County tax bills likely to increase

December 30, 2006|by TARA REILLY

The latest round of property assessments indicate next summer's tax bills are likely to rise again, but Washington County residents might get some relief with a newly lowered cap that limits how much assessments can go up.

Residential property values in the section of Washington County that was reassessed went up 64.7 percent over the last three years, which means assessments will rise about 21.6 percent each of the next three years, according to the Maryland Department of Assessments and Taxation.

Many residential bills, however, won't reflect that much of an increase. The County Commissioners earlier this year lowered the cap on how much residential assessments can rise for tax purposes from 10 percent a year to 5 percent a year.

So, even though the average annual assessment increase is 21.6 percent, taxable assessments will rise no more than 5 percent a year over the next three years, or a total of 15 percent.


Properties are reassessed by the state every three years. The cap, called the Homestead Tax Credit, applies to homeowner-occupied properties.

Approximately 20,000 residential properties were assessed this time around, said C. John Sullivan Jr., director of the Department of Assessments and Taxation.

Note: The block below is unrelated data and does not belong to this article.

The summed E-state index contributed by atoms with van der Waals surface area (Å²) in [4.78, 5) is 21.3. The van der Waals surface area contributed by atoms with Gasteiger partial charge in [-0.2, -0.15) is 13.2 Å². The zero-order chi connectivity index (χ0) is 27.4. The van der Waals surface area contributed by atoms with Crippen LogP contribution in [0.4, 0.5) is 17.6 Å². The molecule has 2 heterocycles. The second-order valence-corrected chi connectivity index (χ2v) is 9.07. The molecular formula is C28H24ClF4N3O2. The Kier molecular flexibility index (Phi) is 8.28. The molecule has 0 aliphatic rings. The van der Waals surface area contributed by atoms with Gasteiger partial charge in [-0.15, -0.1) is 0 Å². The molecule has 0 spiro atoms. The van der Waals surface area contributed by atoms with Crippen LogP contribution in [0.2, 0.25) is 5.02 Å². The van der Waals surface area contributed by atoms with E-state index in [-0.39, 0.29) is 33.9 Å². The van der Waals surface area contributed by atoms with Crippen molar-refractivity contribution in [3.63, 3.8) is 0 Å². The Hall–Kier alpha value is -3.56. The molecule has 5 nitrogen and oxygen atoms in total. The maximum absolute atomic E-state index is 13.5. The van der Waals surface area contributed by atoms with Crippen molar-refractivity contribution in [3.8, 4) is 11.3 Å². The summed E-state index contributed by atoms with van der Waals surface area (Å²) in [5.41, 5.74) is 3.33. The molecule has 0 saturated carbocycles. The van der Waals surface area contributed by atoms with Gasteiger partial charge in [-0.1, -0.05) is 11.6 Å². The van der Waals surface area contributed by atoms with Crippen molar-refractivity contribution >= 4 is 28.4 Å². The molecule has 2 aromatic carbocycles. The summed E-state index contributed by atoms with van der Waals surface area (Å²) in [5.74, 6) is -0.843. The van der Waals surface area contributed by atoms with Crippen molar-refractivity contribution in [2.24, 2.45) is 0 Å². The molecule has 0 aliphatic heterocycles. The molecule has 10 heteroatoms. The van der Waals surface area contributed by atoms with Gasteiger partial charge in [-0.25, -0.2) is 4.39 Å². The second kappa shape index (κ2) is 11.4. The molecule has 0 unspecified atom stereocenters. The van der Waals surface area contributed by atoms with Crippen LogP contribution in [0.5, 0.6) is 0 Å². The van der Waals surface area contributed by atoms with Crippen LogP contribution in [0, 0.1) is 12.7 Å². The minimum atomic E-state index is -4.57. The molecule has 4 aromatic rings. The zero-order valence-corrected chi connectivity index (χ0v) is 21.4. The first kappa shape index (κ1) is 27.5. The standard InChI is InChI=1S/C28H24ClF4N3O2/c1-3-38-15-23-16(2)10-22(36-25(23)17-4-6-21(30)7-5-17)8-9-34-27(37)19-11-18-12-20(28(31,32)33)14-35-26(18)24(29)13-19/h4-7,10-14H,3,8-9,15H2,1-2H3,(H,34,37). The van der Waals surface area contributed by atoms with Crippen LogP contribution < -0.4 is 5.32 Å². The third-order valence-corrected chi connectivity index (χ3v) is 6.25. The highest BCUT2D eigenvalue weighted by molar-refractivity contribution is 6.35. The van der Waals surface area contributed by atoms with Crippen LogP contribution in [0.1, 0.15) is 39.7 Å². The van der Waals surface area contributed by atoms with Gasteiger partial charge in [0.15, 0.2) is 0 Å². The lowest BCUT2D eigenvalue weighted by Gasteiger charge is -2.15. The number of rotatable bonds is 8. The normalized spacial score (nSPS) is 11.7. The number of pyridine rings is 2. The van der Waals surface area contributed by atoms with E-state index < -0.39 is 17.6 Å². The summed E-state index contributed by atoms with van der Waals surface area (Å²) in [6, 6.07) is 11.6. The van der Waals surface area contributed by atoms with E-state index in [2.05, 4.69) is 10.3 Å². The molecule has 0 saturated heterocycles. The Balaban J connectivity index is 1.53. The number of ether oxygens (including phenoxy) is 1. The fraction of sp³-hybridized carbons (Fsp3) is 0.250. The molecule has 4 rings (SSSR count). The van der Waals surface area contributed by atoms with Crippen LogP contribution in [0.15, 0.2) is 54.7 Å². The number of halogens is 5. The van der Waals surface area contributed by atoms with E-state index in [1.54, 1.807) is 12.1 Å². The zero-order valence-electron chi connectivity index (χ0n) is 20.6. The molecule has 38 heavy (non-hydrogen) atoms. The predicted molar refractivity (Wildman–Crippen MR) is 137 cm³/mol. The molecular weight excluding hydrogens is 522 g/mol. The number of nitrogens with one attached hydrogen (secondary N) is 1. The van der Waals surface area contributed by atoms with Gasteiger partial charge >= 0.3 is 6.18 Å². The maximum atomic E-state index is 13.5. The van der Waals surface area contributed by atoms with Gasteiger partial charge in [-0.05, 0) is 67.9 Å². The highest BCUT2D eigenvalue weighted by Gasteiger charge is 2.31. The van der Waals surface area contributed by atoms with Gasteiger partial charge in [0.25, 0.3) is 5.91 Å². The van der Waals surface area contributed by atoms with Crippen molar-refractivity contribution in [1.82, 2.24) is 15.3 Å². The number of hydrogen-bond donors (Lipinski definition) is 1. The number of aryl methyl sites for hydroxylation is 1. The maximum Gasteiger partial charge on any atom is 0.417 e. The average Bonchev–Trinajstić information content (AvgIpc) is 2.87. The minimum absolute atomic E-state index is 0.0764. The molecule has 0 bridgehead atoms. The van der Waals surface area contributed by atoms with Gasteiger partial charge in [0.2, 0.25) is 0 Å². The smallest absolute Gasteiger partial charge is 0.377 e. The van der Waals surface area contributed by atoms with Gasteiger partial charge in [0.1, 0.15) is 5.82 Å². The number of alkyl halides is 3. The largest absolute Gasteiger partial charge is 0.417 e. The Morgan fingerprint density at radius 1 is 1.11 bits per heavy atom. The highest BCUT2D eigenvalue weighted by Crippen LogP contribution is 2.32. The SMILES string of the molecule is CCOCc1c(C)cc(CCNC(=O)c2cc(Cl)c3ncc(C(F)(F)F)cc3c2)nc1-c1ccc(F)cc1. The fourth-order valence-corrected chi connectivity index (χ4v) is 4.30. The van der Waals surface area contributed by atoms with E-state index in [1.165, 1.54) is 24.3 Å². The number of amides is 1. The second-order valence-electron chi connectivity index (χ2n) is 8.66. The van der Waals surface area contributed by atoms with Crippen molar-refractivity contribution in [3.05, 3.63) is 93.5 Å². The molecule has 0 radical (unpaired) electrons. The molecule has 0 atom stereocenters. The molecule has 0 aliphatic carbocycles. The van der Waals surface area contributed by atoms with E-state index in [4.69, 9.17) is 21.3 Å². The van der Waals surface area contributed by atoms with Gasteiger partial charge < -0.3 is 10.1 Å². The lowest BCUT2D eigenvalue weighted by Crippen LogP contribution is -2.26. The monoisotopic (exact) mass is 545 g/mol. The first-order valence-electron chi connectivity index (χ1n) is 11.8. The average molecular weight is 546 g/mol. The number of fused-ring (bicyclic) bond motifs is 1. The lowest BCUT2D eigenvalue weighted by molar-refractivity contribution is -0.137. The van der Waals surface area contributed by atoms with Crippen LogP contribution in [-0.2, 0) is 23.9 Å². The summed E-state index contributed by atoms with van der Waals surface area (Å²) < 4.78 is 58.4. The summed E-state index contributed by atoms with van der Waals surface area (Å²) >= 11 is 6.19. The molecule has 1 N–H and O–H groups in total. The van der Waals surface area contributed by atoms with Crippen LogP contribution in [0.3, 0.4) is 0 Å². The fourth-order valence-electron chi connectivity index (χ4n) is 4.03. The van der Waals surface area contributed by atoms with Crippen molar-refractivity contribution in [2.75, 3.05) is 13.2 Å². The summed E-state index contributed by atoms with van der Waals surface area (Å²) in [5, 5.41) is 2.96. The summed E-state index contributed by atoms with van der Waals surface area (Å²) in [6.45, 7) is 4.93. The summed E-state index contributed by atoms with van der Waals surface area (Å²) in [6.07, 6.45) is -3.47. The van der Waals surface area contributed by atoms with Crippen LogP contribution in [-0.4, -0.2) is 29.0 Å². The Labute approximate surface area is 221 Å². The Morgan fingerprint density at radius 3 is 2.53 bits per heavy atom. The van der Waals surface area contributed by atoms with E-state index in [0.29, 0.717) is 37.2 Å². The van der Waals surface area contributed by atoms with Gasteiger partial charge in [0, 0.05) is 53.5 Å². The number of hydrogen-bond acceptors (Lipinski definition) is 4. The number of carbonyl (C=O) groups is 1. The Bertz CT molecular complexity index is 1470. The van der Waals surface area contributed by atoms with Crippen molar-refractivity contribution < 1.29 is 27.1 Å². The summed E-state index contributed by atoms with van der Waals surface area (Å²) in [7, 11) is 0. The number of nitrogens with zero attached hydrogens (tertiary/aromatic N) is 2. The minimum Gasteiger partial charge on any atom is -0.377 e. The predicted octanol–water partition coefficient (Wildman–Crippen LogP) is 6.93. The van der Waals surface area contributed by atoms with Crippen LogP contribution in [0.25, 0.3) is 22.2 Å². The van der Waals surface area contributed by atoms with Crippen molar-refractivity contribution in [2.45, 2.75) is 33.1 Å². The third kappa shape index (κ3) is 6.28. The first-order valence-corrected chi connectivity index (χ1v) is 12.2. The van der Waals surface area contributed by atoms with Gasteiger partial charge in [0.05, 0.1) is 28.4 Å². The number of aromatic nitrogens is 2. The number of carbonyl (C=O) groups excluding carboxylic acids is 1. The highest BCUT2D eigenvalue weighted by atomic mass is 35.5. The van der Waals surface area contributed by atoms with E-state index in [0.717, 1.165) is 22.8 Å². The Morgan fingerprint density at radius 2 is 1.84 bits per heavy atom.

The area recently reassessed runs from northeastern Washington County to the Boonsboro area, and includes the Smithsburg and Funkstown areas.

About 1,200 commercial properties also were reassessed, but they are not eligible for the assessment cap.

Sullivan said county residents were "extremely fortunate" to have the lower cap.

The commissioners lowered the cap at the urging of the local delegation.

Statewide, property values in the areas recently assessed increased an average of 56.1 percent over the last three years, according to the Department of Assessments and Taxation.

The new assessments are based on 132,500 sales over the last three years, Sullivan said.

Sixteen of the 24 jurisdictions in the state had lower assessments than Washington County. St. Mary's County had the highest average annual assessment of 28.1 percent, and Garrett County had the lowest at 12.8 percent, according to the Department of Assessments and Taxation.

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